Muddling

My visit with my oncologist yesterday was not quite as cheery as I’d hoped, nor was it terrifying. She reviewed my latest CT scan with me, showing me on her notebook computer images that looked liked a tree’s roots or, perhaps, its sky-facing limbs. She pointed out that the area around the white “roots” was black; that’s what the lungs should look like in that image. The white “roots” I saw were fibrous expressions of my lung’s response to the radiation treatment I had received, she said. I think she called it “radiation fluff,” but I might have misunderstood. I couldn’t find that term when I looked it up last night. What I found, which I think describes what she described to me, was “RIF,” or radiation induced fibrosis. That condition, she suggested, might be responsible for my chronic cough.

She suggested that the condition might resolve itself over time, but she prescribed prednisone to accelerate the process; 4 pills daily for 5 days, 2 pills daily for 5 days, and 1 pill daily for 5 days.  I got the prescription filled and started taking the pills this morning.  After 15 days, I am to contact her if the cough has not resolved itself. If not, she may send me back to the radiologist. For what, I don’t know; I wasn’t thinking fast enough to ask her.

I wish the doctors would confer among themselves before they offer prospective solutions. I mentioned that I’d been given various and sundry pills by my primary care doctor and his nurse; neither “fixed” the problem. She listened but did not react. What the hell. Give it 15 days and we’ll see. I sure hope my cough can be resolved soon; it could well squash our planned vacation to the Adriatic in September, if not. My wife said she would be surprised if I were allowed on the plane if I were in the midst of one of my horrific coughing fits. And she’s probably right.

Yesterday’s Friends of the Coronado Center Library (FOCCL) presentations were okay. But it seems FOCCL did absolutely nothing to promote the event. Even the guy who was supposed to introduce us didn’t show. Authors whose past presentations our presenters made a point to attend did not show. Even one of our own readers did not all show. If not for my wife, my sister-in-law, and the people invited by my next door neighbors, we would have had essentially no audience. There was no marketing done with the Property Owners Association website/e-blast system, no article in the local newspaper…nothing. If we had not asked about the promised wine (which we told people to expect), I am sure it would not have come. And we’re supposed to have another group of our authors feature at the FOCCL August meeting. If it were up to me, I would instruct our folks to ignore it. I’m not planning to attend an event designed to support FOCCL if FOCCL itself won’t support it. Am I pissed? A little. That having been said, I appreciated the small audience that did show up. I have discovered, much to my surprise, that I like reading my writing in front of an audience. I’m just not sure an audience likes me to read my writing to them.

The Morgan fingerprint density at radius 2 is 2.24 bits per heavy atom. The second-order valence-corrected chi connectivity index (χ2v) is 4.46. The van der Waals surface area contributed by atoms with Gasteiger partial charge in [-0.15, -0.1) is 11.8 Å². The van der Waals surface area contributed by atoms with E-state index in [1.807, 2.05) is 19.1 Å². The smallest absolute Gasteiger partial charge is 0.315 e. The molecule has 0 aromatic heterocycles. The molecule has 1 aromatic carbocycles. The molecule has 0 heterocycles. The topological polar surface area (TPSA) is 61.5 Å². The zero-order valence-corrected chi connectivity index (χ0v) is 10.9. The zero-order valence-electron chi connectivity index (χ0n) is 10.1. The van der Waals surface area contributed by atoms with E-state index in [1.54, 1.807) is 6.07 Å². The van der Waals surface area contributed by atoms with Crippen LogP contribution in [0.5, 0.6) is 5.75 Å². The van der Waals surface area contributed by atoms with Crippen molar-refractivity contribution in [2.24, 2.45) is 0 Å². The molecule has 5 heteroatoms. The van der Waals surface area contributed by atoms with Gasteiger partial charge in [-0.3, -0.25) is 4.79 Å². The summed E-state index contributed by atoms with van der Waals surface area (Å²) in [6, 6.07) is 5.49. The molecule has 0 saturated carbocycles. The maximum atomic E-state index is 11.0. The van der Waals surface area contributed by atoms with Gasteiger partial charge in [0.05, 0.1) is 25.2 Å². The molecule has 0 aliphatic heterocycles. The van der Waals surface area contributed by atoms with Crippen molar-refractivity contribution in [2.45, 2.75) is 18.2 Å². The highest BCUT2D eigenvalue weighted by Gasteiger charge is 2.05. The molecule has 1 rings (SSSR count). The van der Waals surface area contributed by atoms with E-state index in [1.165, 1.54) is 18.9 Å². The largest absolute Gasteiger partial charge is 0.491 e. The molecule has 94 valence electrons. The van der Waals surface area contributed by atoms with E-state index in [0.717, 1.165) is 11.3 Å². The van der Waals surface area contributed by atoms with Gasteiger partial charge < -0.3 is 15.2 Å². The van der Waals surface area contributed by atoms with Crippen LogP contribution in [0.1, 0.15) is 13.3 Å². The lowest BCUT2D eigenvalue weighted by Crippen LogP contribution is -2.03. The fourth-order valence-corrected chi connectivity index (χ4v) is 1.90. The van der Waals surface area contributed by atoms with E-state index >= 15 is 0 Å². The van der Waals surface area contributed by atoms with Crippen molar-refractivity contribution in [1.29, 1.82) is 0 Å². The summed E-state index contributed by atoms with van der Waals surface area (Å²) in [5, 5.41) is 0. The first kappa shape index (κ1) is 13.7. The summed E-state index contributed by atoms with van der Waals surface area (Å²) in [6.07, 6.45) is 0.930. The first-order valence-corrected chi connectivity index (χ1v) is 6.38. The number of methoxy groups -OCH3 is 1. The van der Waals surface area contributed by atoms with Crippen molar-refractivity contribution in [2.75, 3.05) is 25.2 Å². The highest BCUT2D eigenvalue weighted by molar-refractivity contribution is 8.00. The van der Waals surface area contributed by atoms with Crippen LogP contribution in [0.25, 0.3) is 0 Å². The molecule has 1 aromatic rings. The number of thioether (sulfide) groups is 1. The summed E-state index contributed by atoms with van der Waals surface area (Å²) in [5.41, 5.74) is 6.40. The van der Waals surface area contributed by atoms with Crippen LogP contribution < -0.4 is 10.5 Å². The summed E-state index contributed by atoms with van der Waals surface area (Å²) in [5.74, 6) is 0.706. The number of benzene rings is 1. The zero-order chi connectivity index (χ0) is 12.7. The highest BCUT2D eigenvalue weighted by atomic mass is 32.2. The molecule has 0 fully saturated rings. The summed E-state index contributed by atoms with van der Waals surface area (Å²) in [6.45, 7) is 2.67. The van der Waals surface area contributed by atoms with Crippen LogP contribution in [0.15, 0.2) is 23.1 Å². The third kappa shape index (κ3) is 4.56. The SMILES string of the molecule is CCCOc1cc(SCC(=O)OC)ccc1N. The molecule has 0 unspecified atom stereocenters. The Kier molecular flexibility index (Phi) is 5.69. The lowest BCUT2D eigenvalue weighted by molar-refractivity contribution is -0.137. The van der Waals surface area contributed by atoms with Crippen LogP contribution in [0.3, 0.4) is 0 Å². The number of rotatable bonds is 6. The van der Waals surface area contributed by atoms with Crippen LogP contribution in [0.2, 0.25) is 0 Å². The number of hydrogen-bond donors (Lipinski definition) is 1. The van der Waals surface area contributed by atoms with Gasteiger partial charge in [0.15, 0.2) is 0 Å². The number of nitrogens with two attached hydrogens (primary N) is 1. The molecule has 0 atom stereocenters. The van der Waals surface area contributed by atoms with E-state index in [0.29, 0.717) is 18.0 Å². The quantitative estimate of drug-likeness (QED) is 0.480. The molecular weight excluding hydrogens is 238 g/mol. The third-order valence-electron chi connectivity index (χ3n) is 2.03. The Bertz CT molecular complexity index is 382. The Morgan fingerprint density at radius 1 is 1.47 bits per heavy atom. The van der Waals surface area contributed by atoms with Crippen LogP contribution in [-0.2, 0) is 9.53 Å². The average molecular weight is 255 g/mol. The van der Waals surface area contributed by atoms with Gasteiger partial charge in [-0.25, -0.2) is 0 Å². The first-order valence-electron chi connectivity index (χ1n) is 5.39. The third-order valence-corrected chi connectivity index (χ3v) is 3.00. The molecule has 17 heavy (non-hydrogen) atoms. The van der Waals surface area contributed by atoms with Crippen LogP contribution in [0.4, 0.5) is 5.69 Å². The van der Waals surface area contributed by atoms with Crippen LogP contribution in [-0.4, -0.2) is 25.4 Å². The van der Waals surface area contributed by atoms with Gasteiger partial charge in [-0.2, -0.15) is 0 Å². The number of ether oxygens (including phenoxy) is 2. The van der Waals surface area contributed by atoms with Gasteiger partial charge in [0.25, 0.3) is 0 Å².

I chose to read one short story from the Writers’ Club anthology and one vignette I wrote more recently. Both were rather dark. That’s what I write; I tend to write the darkness of the human psyche. That’s probably why the audience isn’t especially fond of hearing me read. My more cheery stuff seems, to me, artificial. The flavor of synthetic joy spilling from my fingers is a little like chemically created strawberry soft drinks; sickeningly sweet and obviously unnatural.

After the FOCCL fiasco, my wife and her sister and I went out to an early dinner with our neighbors (the painter and the writer). We talked about going to La Dolce Vita, but when we got there, we discovered it was closed. So, we went outside the west gate to Village Hibachi, instead. Nice meal.

My efforts to think and feel positive at this moment are failing miserably. I’ll make progress for a moment or two, then go smashing down against the rocks, pushed by incomprehensibly powerful waves of melancholia. I may be overstating my doleful state, but maybe not. I don’t know whether I’m despondent or just dispirited. I suppose it, whatever it is, will pass. It always does, though I wonder whether the “up” cycle is any more attractive than the down. Neither draws me into a state of euphoria.

There are days, and this is shaping up at this early hour to be one of them, when I’d like to make my way to the nearest train station for an impromptu escape. The destination wouldn’t matter much; it’s the journey I’m after. A journey away from the thousand petty annoyances that I encounter every day. But, in reality, I know they would join me on the train, for they reside inside my head. Meditation, that’s the cure, instead of travel. Or medication. Mind-numbing medication that soften the hard edges of the thoughts and ideas that inhabit my brain.

I will muddle through the day. Perhaps, if I can get some work done on the deck, my mood will brighten. If I had a helper, the project would move along at a much faster pace. Alas, I don’t have a helper and I guess I won’t get one. So I’ll muddle through alone. Eventually, the project will be a distant, bitter memory, even without a helper.

 

About John Swinburn

"Love not what you are but what you may become."― Miguel de Cervantes
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